The newest of the Reserve’s Special Areas, Peard Bay encompasses 107,000 acres in the northwest between Utqiaġvik and Wainwright. This area includes high densities of ice seals and polar bears, and the highest density of spectacled eider nesting areas in Alaska. The colorful males display black feathers surrounding white eye patches, resembling a pair of spectacles! Tens of thousands of shorebirds, especially red phalaropes, move through Peard Bay after breeding.

Peard Bay also provides haul out areas for ringed and bearded seals. Peard Bay is characterized by thousands of small thaw lakes, freshwater bodies formed in a depression by meltwater from thawing permafrost.


Haul-outs for marine mammals and migration area for shorebirds and waterbirds. It's a Continentally-significant Important Bird Area.


Ringed seals, spectacled eiders, polar bears, walrus, waterfowl and shorebirds.

1,000 LAKES

Peard Bay is dotted by thousands of tiny thaw lakes — water that melts and collects on permafrost.


Approximately 107,000 acres, the second smallest of the five Special Areas.


Named by English naval officer Frederick William Beechey after a fellow officer.




Peard Bay is located just to the northeast of Wainwright, and southwest of Utqiaġvik. The area provides feeding and haul-out areas for spotted seals and walrus, and provides habitat for nesting loons, waterfowl and shorebirds, all of which are important subsistence foods for the Inupiat.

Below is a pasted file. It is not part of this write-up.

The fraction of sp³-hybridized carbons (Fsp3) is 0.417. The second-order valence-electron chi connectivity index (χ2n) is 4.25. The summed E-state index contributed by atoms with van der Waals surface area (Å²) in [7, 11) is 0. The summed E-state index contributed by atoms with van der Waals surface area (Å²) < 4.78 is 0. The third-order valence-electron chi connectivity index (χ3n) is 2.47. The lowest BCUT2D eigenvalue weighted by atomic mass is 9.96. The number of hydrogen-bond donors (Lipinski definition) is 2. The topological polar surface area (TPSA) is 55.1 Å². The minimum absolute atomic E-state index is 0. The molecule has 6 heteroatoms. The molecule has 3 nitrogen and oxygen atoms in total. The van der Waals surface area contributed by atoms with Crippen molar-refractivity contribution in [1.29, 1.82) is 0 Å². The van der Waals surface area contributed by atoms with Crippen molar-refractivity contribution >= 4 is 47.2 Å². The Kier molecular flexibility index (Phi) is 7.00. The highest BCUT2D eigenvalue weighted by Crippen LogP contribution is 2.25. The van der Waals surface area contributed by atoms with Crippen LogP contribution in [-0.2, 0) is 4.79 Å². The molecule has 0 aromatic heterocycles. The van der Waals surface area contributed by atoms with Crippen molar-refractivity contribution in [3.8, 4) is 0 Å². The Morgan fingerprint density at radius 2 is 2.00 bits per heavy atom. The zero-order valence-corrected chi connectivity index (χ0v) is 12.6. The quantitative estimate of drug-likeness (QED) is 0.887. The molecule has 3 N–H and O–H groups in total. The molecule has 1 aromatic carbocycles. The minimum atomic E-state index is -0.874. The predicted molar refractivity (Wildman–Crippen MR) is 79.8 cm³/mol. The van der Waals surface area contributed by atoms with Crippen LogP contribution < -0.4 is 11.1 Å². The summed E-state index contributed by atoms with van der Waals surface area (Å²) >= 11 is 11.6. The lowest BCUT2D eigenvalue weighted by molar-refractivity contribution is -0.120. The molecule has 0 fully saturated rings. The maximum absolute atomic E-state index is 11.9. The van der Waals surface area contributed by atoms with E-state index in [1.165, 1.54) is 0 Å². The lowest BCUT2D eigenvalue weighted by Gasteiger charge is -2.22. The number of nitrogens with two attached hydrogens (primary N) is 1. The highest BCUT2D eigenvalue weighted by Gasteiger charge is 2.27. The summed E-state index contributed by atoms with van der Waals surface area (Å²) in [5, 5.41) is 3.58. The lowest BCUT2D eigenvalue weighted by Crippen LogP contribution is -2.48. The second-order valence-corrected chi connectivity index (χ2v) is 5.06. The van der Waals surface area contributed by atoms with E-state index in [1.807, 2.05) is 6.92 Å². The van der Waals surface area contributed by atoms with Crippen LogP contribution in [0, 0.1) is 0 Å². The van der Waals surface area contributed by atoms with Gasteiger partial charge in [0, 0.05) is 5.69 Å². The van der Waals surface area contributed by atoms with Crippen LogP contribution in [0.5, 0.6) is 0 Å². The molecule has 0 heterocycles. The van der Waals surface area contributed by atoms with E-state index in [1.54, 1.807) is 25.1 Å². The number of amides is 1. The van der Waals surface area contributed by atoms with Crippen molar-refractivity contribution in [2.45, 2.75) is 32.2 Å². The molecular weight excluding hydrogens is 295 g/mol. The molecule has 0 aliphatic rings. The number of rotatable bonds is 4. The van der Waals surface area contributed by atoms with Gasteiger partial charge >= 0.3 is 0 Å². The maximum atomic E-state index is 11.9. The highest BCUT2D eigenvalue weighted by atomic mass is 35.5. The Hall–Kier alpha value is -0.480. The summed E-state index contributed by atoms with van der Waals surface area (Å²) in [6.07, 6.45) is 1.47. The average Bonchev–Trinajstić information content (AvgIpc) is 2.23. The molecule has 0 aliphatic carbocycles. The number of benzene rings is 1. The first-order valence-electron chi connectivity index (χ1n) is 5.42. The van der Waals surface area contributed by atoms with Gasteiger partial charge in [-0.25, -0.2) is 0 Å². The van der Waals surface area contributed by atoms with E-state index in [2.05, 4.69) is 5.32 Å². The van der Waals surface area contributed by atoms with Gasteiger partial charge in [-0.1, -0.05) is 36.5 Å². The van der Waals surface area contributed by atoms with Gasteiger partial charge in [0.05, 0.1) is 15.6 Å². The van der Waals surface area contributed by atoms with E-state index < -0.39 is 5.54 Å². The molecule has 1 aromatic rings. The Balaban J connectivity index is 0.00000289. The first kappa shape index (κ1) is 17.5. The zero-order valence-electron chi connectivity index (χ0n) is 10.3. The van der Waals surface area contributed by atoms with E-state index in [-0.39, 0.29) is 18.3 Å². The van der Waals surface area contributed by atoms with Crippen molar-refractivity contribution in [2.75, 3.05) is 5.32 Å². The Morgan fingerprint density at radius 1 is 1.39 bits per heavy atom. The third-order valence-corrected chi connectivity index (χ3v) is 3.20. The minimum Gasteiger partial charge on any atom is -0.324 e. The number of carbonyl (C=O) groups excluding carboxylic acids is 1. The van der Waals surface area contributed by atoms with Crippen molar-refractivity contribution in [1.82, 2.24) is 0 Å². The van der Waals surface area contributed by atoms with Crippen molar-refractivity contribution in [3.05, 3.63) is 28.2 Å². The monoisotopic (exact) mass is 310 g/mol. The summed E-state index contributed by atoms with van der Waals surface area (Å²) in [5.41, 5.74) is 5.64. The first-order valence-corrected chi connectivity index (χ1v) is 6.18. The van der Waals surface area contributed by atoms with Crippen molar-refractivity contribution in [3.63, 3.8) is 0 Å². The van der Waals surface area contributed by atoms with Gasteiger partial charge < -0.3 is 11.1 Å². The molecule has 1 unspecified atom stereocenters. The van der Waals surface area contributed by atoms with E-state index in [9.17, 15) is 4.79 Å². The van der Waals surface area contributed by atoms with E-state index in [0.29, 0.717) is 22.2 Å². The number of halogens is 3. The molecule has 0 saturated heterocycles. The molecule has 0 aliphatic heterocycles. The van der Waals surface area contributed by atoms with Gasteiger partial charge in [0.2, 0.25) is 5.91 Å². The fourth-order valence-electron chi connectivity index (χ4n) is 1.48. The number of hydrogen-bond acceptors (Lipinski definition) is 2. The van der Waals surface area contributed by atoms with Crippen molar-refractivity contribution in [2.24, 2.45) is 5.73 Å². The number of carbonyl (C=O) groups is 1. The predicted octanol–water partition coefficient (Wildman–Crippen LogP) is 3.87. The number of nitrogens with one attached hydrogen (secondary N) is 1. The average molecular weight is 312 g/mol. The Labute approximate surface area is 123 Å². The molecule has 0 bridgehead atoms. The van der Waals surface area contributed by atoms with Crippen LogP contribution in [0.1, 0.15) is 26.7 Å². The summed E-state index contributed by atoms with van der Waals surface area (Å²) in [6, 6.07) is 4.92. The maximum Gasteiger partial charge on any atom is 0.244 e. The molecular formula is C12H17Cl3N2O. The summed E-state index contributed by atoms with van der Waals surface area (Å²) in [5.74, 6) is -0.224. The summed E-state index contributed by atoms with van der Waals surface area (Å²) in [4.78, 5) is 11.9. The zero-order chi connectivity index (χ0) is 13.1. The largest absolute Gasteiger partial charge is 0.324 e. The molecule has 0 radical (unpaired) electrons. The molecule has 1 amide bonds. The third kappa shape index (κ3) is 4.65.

This species’ name comes from its adult males, whose breeding plumage is characterized by a white back and a black tail, belly and chest, and a bright orange bill with white feathers at the base – and of course, its green shaggy head with round white “spectacles” around each eye; Length: Males, 20 inches long/Females, 19 inches long; Weight: 3 lbs; Fun Fact: Spectacled eiders spend much of the year in places so remote that its wintering grounds were only recently discovered in 1999.


One threat to the Peard Bay Special Area is potential energy development in the Arctic Ocean — there is currently no prohibition against developing an infrastructure corridor, such as a pipeline, to transport oil from offshore drilling through Peard Bay and into Alaska’s interior or across northern Alaska to facilities at Prudhoe Bay. Climate change is also having a profound effect on the region — rising temperatures and the disappearance of sea ice is causing more and more marine mammals, such as seals and walrus, to haul-out on the mainland, resulting in greater vulnerability to predators and hunters. In addition, melting permafrost is removing a critical buffer between coastlines and the impact of ocean waves. As permafrost disappears, coastal erosion could become significant, destroying wildlife habitat and nesting areas and disrupting local communities. The coastal denning and feeding habitats for threatened polar bears also become more important every year as sea ice levels continue to decline.